On May 6, Willie Mays celebrated his 81st birthday. During those 1950s years the baseball world couldn’t resolve the debate about who was New York’s best center fielder, Mickey, Willie or the Duke. As sports writer Red Smith said:
“Duke Snider, Mickey Mantle and Willie Mays. You could get a fat lip in any saloon by starting an argument as to which was best. One point was beyond argument, though. Willie was by all odds the most exciting.”
At the time, I lived in Los Angeles and didn’t qualify to have an opinion. In those days, major league baseball hadn’t yet arrived in California so my limited knowledge was based on stories I read in the great old Sports Magazine or in late newspaper box scores. I did, however, see May’s 1954 legendary World Series catch on a tiny black and white television screen. In the Series first game, Cleveland Indians’ Vic Wertz launched a tremendous shot to deep center field, Mays, looking over his shoulder, caught the ball and fired it back into the infield. (See it here.)
When the Giants moved to San Francisco in 1958, Mays began the second phase of his outstanding career. After Mays retired, the Giants erected a statue of him outside AT & T Park, the address of which is 24 Willie Mays Plaza.
Not until 1972 did I watch Mays in person. Mays had agreed to return to New York as a Mets at owner Joan Payson’s behest. Payson had grown up rooting for the New York Giants; Mays was her favorite player. The 41-year-old Mays was washed up but he agreed to go to New York lured by the prospect that Mets had at least an outside chance of winning the World Series, an achievement that had eluded him since 1954
For parts of two seasons, Mays played like the roster liability he was. His hitting was negligible, his fielding erratic and his speed gone. Nevertheless, on September 25, 1973 at Shea Stadium the Mets held “Willie Mays Night.” Traffic, worse than for any visiting Pope, president or foreign head of state, was backed up from Queens to Manhattan. The Mets flew in Joe DiMaggio and Stan Musial to be part of the celebration during which he was given three cars, plane tickets, a snowmobile and a mink coat for his wife.
Mays’ birthday celebration was more subdued. In the bottom of the second inning, Giants’ fans stood to sing “Happy Birthday” to Mays. And from the KNBR radio booth, announcers Jon Miller and Dave Fleming presented Mays with a cake.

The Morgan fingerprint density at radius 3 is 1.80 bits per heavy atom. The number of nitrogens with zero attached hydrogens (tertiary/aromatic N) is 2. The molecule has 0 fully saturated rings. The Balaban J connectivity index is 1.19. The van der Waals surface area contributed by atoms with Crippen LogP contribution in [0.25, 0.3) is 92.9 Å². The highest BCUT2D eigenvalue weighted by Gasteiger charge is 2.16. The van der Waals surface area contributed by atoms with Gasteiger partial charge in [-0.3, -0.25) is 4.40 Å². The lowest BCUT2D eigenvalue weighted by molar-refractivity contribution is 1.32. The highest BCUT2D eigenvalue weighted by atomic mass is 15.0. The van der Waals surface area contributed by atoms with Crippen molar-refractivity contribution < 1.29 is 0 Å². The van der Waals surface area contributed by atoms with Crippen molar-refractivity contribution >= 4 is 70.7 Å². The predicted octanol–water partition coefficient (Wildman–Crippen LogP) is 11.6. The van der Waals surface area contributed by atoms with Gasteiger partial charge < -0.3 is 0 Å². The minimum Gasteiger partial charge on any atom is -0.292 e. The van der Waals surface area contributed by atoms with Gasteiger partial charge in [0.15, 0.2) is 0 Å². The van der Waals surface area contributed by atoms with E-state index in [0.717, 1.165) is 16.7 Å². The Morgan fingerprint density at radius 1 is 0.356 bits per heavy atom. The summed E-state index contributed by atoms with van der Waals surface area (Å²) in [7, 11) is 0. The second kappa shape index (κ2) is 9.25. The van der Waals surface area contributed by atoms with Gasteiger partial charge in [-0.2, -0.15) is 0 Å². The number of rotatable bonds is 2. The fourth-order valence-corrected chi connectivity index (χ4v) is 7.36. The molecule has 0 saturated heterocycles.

For the next few innings, Miller and Fleming exchanged Mays’ vignettes. Time and again the announcers returned to Milwaukee where on April 30, 1961 Mays put on one of baseball’s greatest performances. That Sunday afternoon, Mays hit four home runs, two off Lew Burdette and one each off Don McMahon and Seth Morehead, and drove in eight runners. One of Mays’ titanic homers went so far into the stands that as play-by-play man Russ Hodges made the call, he noted that Henry Aaron—playing out of position in center field—never made a move for the ball as it soared above his head.
When the game ended, a 14-4 Giants rout, Mays was in the on deck circle. By that time, County Stadium fans hoped to see Mays get a shot at his fifth homer. When Jim Davenport grounded out, he got a lusty round of booing from the disappointed crowd.
Today, in addition to his responsibilities as an assistant to the Giants’ president, Mays also serves on the advisory board of the Baseball Assistance Team, a 501(c)(3) non-profit organization dedicated to helping former major League, minor League, and Negro league players through financial and medical difficulties.
Six decades after the who-is-better Mays, Mantle or Snider argument began, most historians give Mays the edge.
An interesting footnote: the Giants’ winning pitcher was Billy Loes who tossed a complete game. Most have forgotten (I know I did) that Loes closed out his career with the Giants where he pitched respectably during 1961 and 1962 ( 63 games; 9-7, 4.50 ERA).